Archive for the Leibniz category

Leibniz’ Spinoza anxiety revisited

I blogged on this subject before: Leibniz (entry in old blog) . . . in reference to this book written for a popular audience: Stewart, Matthew. The Courtier and the Heretic: Leibniz, Spinoza, and the Fate of God in the Modern World. New York: Norton, 2006. Stewart highlights Leibniz’ fascination with Spinoza and the decisive challenge […]

Dascal on Leibniz, epistemology & intellectual cooperation

I began this post on August 12, 2008 with these references. In lieu of reviewing this fascinating subject matter now, here is the bibliography: Dascal, Marcelo. Leibniz and Epistemological Diversity. In A. Lamarra and R. Palaia (eds.), Unita e Molteplicita nel Pensiero Filosofico e Scientifico di Leibniz (Simposio Internazionale Roma, October 1996). Roma: Leo S. […]

Leibniz & ‘soft reason’ – M. Dascal

Dascal, Marcelo. Nihil sine ratione -> Blandior ratio (‘Nothing without a reason -> A softer reason’). In H. Poser (ed.), Nihil sine ratione (Proceedings of the VII. Internationaler Leibniz-Kongress). Berlin, 2001, Volume I, pages 276-280. The main thesis of this paper is that Leibniz’s encompassing rationalism, as expressed by the Principle of Sufficient Reason (as […]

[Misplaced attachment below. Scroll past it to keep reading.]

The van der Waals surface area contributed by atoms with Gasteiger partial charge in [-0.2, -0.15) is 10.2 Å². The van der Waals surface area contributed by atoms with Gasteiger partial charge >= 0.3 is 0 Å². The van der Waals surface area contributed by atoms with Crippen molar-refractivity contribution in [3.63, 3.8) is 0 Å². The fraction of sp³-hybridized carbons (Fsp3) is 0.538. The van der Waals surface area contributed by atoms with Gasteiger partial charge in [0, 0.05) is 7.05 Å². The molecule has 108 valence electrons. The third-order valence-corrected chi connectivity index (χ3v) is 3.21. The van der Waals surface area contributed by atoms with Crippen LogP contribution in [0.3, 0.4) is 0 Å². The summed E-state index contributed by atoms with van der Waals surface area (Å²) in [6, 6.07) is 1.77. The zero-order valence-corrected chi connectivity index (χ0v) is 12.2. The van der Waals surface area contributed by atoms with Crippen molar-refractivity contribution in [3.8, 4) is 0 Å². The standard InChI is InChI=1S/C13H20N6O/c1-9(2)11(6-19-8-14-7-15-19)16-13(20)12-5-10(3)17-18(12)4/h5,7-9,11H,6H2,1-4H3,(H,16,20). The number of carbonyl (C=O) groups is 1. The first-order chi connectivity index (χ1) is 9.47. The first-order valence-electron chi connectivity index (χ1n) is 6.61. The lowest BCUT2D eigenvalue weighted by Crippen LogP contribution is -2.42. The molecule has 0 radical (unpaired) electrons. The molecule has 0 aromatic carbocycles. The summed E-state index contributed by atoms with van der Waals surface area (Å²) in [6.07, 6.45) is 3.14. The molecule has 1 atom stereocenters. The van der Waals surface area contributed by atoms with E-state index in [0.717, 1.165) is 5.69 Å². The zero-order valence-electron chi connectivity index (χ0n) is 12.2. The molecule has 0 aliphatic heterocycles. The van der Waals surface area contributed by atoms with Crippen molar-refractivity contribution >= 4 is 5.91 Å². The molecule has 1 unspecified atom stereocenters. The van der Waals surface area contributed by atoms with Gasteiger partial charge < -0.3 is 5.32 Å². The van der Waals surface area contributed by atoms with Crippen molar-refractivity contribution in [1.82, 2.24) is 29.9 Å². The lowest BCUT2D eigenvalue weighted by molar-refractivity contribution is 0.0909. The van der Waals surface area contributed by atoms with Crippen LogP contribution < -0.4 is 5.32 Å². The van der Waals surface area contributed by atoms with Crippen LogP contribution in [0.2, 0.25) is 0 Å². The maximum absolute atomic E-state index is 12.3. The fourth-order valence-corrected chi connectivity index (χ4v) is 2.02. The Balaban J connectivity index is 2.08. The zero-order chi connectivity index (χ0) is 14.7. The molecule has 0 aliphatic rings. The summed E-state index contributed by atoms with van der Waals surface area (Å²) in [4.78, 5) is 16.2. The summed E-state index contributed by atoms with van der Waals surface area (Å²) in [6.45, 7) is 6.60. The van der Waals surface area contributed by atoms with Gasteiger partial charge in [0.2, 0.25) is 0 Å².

Spinoza’s Semantics

Jongeneelen, Gerrit H. “Semantic Change and the Semantics of Spinozism,” Lexicon Philosophicum 11 (2001): 111-128. This article explores Spinoza’s philosophy of language, puts it into the context of the linguistic thought of his time as well as Dutch linguistic usage, and raises the question of Spinoza’s relation to semantic revolution. In addition, this article is […]